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Process-based mass-balance modeling of soil phosphorus availability in a grassland fertilized with N and P

Messiga, A.J., Ziadi, N., Bélanger, G., Morel, C. (2012). Process-based mass-balance modeling of soil phosphorus availability in a grassland fertilized with N and P, 92(3), 273-287.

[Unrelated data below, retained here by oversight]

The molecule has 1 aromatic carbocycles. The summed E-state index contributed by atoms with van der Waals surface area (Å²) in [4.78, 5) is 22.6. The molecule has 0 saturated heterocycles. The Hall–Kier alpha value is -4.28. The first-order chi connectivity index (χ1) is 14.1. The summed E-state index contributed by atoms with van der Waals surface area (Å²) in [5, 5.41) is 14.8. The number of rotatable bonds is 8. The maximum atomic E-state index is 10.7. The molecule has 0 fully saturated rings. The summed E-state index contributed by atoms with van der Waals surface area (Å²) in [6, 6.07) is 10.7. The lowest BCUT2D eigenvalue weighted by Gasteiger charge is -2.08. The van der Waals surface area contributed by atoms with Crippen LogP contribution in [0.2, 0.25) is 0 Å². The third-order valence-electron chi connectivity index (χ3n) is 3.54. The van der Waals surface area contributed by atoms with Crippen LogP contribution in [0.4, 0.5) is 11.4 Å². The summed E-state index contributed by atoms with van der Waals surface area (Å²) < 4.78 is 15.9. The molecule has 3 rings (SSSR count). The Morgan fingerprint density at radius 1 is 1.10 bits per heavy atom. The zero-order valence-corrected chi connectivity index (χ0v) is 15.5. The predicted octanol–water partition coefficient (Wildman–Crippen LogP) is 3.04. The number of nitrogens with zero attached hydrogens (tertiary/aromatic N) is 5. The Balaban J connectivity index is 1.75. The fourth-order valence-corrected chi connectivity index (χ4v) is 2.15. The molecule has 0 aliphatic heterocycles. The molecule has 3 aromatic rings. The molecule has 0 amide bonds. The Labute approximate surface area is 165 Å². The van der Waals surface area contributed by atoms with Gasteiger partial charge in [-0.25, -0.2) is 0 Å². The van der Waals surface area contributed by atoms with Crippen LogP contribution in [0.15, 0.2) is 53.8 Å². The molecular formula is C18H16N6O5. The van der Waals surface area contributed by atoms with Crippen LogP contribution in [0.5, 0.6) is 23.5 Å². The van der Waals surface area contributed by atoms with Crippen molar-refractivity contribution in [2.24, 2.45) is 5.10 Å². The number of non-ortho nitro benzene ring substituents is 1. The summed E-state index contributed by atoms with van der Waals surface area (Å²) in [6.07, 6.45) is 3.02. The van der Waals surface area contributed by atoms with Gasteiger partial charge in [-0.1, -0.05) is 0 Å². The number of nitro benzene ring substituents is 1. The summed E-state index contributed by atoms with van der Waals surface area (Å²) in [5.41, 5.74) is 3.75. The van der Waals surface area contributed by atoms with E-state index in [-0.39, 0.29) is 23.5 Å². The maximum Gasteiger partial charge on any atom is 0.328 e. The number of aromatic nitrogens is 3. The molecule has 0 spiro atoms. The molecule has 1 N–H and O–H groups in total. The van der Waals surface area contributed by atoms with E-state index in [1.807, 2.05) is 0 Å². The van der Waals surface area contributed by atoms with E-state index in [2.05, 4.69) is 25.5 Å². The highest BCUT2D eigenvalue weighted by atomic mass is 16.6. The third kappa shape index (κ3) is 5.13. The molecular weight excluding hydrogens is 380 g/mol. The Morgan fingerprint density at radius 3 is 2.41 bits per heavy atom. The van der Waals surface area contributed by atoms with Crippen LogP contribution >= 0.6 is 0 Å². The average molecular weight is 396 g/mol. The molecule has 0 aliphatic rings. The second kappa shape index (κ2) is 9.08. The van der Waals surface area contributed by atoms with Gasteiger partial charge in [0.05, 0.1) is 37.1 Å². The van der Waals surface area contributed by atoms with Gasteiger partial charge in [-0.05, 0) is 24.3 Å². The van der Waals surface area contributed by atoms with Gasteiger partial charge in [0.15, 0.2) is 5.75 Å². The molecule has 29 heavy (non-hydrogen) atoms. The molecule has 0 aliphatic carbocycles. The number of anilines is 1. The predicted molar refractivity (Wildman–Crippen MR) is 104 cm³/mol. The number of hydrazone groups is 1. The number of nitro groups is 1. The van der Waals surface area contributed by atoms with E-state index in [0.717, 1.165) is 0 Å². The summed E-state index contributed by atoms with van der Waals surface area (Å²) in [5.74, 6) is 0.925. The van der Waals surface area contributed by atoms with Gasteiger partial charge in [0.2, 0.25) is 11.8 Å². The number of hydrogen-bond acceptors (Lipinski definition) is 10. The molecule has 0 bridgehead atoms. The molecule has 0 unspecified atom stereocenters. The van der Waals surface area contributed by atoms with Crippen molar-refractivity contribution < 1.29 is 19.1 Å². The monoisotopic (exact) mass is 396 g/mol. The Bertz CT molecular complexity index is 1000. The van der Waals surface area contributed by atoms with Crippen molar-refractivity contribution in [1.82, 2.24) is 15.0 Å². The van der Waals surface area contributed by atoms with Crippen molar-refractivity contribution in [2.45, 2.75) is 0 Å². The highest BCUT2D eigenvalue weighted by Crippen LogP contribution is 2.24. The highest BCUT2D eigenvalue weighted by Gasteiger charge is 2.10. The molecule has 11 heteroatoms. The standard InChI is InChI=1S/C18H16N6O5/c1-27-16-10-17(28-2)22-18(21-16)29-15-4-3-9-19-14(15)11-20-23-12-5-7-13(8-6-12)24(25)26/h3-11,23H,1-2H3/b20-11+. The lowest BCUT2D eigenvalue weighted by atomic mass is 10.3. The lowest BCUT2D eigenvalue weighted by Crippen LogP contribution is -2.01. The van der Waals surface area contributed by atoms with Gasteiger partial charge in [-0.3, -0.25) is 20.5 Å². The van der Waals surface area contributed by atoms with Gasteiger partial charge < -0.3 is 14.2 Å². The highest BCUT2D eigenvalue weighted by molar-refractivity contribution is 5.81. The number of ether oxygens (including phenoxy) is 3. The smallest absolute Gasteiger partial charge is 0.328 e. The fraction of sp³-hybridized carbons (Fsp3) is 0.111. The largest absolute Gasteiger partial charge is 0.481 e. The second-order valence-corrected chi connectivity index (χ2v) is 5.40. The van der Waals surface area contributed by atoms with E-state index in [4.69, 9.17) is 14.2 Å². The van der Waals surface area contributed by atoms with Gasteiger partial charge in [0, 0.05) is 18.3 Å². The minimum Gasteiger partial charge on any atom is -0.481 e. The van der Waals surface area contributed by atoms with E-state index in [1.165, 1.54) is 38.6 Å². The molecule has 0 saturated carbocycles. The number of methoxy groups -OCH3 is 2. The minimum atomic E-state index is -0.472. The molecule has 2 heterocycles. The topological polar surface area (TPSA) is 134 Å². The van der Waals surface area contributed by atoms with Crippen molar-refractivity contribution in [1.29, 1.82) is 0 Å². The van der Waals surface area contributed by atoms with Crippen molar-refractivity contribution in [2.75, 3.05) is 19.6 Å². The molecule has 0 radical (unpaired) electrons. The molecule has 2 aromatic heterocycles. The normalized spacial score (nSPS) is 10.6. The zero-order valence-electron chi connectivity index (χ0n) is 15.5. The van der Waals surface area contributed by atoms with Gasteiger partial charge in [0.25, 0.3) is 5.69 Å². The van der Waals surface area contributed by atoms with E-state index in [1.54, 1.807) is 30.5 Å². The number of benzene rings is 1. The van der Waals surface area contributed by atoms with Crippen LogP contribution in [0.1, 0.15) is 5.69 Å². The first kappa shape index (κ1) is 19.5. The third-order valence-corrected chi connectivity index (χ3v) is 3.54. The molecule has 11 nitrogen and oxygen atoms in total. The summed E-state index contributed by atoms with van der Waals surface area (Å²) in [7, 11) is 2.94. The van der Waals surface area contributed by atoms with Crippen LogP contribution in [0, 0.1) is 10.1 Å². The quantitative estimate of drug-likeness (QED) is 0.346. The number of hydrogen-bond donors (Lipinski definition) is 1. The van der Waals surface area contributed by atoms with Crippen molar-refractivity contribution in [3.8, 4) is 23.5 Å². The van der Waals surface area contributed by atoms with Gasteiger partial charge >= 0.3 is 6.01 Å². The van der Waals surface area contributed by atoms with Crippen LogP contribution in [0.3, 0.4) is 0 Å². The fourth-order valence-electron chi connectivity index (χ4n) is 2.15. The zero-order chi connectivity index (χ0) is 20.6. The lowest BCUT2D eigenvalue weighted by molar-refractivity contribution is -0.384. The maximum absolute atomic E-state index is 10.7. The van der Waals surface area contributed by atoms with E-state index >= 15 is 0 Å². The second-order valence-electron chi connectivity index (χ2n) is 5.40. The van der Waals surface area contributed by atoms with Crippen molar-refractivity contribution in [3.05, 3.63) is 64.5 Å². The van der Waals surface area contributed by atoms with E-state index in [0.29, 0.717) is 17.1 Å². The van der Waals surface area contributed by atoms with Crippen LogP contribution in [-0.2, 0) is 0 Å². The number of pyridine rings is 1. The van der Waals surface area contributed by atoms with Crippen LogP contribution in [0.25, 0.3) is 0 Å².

Modeling changes in plant-available soil P in relation to P budgets should integrate the isotopic kinetic approach, which describes the dynamics of P ion transfer at the solid-to-solution interface. We tested a process-based mass-balance model that uses the quantity of P ions in solution, the diffusive P ions (Pr) in the solid phase, and the annual P budget to describe the soil P availability of a timothy (Phleum pratense L.) grassland that received additions of annual P and N fertilizer. An experiment was established on a gravely-sandy loam soil in 1998, with combinations of P (0, 15, 30, and 45 kg ha -1) and N (0, 60, 120, and 180 kg ha -1) applied annually from 1999 to 2006. An isotopic dilution analysis was performed on soils sampled in 2006 to calibrate the Freundlich kinetic equation which describes the dynamics of Pr transfer at the solid-to-solution interface as a function of time (t) and concentration of P ions in solution (Cp). Model simulations were performed over 9 years (1999-2007). Measurements of Cp from soils sampled between 2001 and 2007 were compared with simulated values to evaluate model performance. The amount of Pr was estimated for two transfer periods, of 2 and 3 months, to evaluate the extent and contribution of slow P ion reactions. The Freundlich kinetic equation was defined as: Pr = 7.78 × Cp 0.41 × t 0.36 (with Pr < Pr LIMIT, 192 observations, Adj. R 2 = 1.0, P < 0.001). Simulated Pr values were 74 and 84% of total inorganic soil P for the transfer periods of 2 and 3 months, respectively. For the two transfer periods, and for each combination of N and P additions, simulations accurately reflected the long-term effects of P and N fertilization on the trends of measured Cp with root mean square deviation (RMSD) between measured and simulated values of less than 0.17. Across P applications, the simulations were slightly improved with a 2-month transfer period for limiting N conditions (0 and 60 kg N ha -1; Y = 0.95X + 0.06, R 2 = 0.76, RMSD = 0.08) and a 3-month transfer period for non-limiting conditions (120 and 180 kg N ha -1; Y = 0.86X + 0.04, R 2 = 0.78, RMSD = 0.06). This approach needs to be tested in various soil types and diverse cropping systems because the estimation of Pr value can be quite sensitive to the extent of rapid and slow reactions, hence the transfer periods. For this gravely-sandy loam soil, the proposed approach accurately describes the functioning of P cycling and confirms the agronomic importance of solution and solid phase P ions in managed grasslands. © 2012 Springer Science+Business Media B.V.

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